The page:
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Logical  Fallacy: a error in reasoning
  (adj)     (noun)

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Statement #19 Discussion

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Below is the statement as it appears with the fallacy marked as correct. You can see the totals of most frequent responses to this statement. And after reading the any discussion going on below, you can select your choice(s) for the correct answer. For now, whoever posts each statement can update corrections.
...which had openly declared war on the United States and was committed to killing innocents in our country and around the globe. And so we went to war against Al Qaeda to protect our citizens, our friends and our allies.
Appeal to Fear
Ad Baculum

AKA Scare Tactics, Appeal to Force

Category: Fallacies of Relevance (Red Herrings) → Distracting Appeals

The Appeal to Fear is a fallacy with the following pattern:

  1. Y is presented (a claim that is intended to produce fear).
  2. Therefore claim X is true (a claim that is generally, but need not be, related to Y in some manner).
This line of "reasoning" is fallacious because creating fear in people does not constitute evidence for a claim.

It is important to distinguish between a rational reason to believe (RRB) (evidence) and a prudential reason to believe(PRB) (motivation). A RRB is evidence that objectively and logically supports the claim. A PRB is a reason to accept the belief because of some external factor (such as fear, a threat, or a benefit or harm that may stem from the belief) that is relevant to what a person values but is not relevant to the truth or falsity of the claim. For example, it might be prudent to not fail the son of your department chairperson because you fear he will make life tough for you. However, this does not provide evidence for the claim that the son deserves to pass the class.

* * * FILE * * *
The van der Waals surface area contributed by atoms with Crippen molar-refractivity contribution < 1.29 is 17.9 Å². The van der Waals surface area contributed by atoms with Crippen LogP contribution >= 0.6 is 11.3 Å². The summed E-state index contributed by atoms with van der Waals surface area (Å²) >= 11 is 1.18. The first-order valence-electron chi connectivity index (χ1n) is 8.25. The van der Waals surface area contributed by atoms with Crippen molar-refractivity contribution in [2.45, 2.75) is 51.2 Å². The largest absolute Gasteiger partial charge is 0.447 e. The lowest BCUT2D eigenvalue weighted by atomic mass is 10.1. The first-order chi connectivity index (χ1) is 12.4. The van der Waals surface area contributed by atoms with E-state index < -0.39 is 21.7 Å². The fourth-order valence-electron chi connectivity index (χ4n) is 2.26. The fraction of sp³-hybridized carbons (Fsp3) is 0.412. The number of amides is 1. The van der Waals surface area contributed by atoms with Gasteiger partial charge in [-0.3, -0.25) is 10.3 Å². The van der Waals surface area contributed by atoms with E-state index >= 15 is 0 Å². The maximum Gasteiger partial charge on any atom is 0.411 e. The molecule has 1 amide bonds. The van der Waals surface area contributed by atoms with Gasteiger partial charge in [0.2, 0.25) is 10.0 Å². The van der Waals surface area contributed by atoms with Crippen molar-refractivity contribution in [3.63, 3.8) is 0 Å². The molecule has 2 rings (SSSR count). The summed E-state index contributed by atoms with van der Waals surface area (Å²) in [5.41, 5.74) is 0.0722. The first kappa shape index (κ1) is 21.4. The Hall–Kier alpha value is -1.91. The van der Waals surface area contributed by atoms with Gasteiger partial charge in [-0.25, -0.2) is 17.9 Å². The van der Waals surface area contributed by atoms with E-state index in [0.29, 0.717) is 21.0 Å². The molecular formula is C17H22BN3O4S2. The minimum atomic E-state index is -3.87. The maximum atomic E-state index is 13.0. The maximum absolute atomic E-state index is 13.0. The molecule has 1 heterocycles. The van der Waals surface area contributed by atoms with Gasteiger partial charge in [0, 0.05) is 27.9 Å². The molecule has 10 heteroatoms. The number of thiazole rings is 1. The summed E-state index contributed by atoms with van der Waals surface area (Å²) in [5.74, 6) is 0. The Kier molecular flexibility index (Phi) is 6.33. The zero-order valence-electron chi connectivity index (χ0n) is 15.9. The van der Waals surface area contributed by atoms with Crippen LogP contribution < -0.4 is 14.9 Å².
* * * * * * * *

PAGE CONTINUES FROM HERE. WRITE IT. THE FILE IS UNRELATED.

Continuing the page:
Click For Fallacy Description
False Dilemma
AKA Black & White Thinking

Category: Fallacies of Presumption

A False Dilemma is a fallacy in which a person uses the following pattern of "reasoning":

  1. Either claim X is true or claim Y is true (when X and Y could both be false).
  2. Claim Y is false.
  3. Therefore claim X is true.
This line of "reasoning" is fallacious because if both claims could be false, then it cannot be inferred that one is true because the other is false. That this is the case is made clear by the following example:
  1. Either 1+1 =4 or 1+1=12.
  2. It is not the case that 1+1 = 4.
  3. Therefore 1+1 =12.
In cases in which the two options are, in fact, the only two options, this line of reasoning is not fallacious. For example:
  1. Bill is dead or he is alive.
  2. Bill is not dead.
  3. Therefore Bill is alive.

Click For Fallacy Description

 779 Total Answer Attempts   62%
 482 Correctly Popped Fallacies
 297 Incorrectly Un/Popped
posted by wikiworldorder     url: youtube/m2TI...

Most Common Responses

 
338 - Appeal to Fear
144 - False Dilemma
34 - Appeal to Emotion
20 - Burden of Proof
20 - Appeal to the Consequences of a Belief
19 - Misleading Vividness
13 - Confusing Cause and Effect
12 - Poisoning the Well
11 - Begging the Question
11 - Appeal to Popularity
10 - Fallacy of Division
10 - Appeal to Spite
9 - Biased Generalization
9 - Appeal to Belief
9 - Fallacy of Composition
8 - Slippery Slope
8 - Hasty Generalization
8 - Guilt by Association
7 - Post Hoc
7 - Appeal to Common Practice
7 - Circumstantial Ad Hominem
7 - Appeal to Pity
6 - Appeal to Tradition
6 - Appeal to Flattery
6 - Special Pleading
5 - Peer Pressure
5 - Red Herring
4 - Appeal to Authority
4 - Genetic Fallacy
4 - Ad Hominem Tu Quoque
4 - Gambler's Fallacy
4 - Relativist Fallacy
4 - Ignoring a Common Cause
3 - Appeal to Novelty
1 - Middle Ground
1 - Appeal to Ridicule
1 - Ad Hominem

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* Fallacious statements are usually paired with a random image of a person who never spoke those words.
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